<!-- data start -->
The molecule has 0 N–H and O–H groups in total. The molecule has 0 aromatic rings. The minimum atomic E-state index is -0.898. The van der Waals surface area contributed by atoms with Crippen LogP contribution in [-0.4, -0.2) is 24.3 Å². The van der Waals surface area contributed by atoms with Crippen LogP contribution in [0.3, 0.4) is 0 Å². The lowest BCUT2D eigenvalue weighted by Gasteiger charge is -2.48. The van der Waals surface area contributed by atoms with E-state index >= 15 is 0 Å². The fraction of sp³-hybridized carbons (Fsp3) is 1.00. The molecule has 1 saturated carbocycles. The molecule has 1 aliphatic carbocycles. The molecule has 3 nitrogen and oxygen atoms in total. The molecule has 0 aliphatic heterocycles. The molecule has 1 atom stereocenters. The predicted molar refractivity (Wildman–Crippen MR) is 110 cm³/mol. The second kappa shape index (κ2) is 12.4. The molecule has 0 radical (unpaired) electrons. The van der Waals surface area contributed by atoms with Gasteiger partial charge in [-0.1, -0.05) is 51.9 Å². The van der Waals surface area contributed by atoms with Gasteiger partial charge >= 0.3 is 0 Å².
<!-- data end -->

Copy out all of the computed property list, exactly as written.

The molecule has 0 N–H and O–H groups in total. The molecule has 0 aromatic rings. The minimum atomic E-state index is -0.898. The van der Waals surface area contributed by atoms with Crippen LogP contribution in [-0.4, -0.2) is 24.3 Å². The van der Waals surface area contributed by atoms with Crippen LogP contribution in [0.3, 0.4) is 0 Å². The lowest BCUT2D eigenvalue weighted by Gasteiger charge is -2.48. The van der Waals surface area contributed by atoms with E-state index >= 15 is 0 Å². The fraction of sp³-hybridized carbons (Fsp3) is 1.00. The molecule has 1 saturated carbocycles. The molecule has 1 aliphatic carbocycles. The molecule has 3 nitrogen and oxygen atoms in total. The molecule has 0 aliphatic heterocycles. The molecule has 1 atom stereocenters. The predicted molar refractivity (Wildman–Crippen MR) is 110 cm³/mol. The second kappa shape index (κ2) is 12.4. The molecule has 0 radical (unpaired) electrons. The van der Waals surface area contributed by atoms with Gasteiger partial charge in [-0.1, -0.05) is 51.9 Å². The van der Waals surface area contributed by atoms with Gasteiger partial charge >= 0.3 is 0 Å².